Aside from possible service fees that cover administrative and insurance costs, banks do not make a direct profit from typical bank accounts, including most savings, checking and escrow accounts. Instead, financial institutions use the federally-insured deposits they hold to make personal and commercial loans to the community. A bank's primary source of income is the interest earned on the lines of credit and loans they issue.

Most escrow accounts managed by commercial banking centers are similar to other deposit accounts the institution offers. An escrow account may be a transaction between two outside parties, such as a rental deposit, or it may be an impound account attached to a mortgage loan. In the first instance, a one-time deposit is made into the account and typically remains in the bank for at least a year. Impound accounts are typically funded each month and are paid out annually to cover homeowners' insurance and property taxes.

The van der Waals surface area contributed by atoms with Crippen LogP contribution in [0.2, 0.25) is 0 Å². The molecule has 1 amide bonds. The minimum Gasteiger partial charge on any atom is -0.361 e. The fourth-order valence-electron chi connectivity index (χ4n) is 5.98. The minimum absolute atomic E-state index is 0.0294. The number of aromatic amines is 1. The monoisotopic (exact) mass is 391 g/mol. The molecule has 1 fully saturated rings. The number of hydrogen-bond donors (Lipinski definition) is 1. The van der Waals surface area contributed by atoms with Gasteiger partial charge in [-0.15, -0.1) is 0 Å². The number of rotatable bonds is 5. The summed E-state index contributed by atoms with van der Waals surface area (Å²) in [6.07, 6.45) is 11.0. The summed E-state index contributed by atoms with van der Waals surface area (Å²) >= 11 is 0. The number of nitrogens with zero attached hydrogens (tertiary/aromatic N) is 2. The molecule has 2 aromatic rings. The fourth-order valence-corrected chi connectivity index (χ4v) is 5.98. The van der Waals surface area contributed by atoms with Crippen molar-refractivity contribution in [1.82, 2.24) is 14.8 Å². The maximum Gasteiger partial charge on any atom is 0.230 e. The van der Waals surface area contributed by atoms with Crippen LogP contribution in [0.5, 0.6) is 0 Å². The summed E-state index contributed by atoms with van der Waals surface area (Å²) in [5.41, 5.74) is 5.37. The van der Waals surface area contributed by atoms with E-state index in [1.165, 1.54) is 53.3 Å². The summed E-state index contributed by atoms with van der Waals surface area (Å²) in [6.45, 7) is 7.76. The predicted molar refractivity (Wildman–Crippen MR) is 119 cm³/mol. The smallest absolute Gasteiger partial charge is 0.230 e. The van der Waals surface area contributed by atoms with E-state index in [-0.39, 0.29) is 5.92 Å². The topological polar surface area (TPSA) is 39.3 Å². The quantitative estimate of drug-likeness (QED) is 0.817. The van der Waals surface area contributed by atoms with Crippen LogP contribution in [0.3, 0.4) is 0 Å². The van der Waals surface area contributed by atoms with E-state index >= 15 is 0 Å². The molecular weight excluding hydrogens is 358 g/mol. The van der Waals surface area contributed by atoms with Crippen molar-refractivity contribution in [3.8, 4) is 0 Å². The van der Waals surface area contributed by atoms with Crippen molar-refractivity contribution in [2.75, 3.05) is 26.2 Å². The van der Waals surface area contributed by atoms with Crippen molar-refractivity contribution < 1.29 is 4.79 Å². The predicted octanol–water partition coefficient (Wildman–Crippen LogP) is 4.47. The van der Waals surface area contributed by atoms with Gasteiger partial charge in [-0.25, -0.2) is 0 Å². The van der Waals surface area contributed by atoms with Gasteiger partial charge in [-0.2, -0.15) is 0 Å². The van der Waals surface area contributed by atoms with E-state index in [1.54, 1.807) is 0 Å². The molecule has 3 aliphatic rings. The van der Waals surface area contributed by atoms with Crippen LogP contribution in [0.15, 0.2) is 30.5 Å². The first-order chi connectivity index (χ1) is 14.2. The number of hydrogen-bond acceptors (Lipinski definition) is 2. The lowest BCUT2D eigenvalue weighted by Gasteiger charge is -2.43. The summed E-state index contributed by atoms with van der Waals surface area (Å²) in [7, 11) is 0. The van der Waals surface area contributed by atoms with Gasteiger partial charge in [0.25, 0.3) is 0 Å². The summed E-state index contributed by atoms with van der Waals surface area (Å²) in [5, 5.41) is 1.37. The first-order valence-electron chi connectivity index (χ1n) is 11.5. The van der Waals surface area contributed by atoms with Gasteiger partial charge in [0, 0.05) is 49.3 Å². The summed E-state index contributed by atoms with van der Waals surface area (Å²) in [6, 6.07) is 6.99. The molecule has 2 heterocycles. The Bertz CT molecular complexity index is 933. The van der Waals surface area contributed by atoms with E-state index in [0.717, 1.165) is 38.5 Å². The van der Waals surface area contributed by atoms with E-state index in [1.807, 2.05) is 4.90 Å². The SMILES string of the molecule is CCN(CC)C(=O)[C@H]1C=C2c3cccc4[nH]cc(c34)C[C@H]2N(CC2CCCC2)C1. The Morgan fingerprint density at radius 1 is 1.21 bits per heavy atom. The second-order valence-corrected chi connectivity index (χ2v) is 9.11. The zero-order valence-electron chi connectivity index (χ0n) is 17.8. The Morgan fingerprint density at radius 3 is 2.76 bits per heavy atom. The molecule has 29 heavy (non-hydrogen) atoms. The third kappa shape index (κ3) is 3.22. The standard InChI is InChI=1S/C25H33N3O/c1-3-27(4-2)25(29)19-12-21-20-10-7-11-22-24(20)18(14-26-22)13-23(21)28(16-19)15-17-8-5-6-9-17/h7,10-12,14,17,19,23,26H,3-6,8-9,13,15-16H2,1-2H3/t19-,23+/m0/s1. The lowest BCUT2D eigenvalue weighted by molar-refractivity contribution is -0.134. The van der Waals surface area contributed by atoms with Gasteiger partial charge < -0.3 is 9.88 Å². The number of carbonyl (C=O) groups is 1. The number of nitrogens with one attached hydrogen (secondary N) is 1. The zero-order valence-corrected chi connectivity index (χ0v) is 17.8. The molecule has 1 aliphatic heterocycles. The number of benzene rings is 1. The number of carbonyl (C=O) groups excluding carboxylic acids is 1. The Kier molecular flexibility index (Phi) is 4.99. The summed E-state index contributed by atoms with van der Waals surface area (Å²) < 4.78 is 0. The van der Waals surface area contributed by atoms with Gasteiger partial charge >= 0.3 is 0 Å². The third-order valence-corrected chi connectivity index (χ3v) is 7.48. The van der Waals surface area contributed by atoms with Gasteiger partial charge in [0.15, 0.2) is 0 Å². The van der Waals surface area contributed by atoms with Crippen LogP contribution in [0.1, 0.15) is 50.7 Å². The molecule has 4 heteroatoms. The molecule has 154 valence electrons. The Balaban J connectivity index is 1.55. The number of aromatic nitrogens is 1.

In addition to money earned from loan interest charges, banks have a variety of other ways to accumulate profits. Investment banking products are popular among Individuals and business clients. A number of banks also handle trade transactions. Convenience products, such as overdraft protection or insurance, usually come with a fee as well, accounting for a portion of the bank's profits. Service charges, penalties and maintenance costs also bring in profits. Individuals should review the bank's fee schedule to determine any hidden costs that may be associated with maintaining an escrow account. Relevant fees are the only direct way banks make a profit from escrow accounts, and fees vary depending on the financial institution.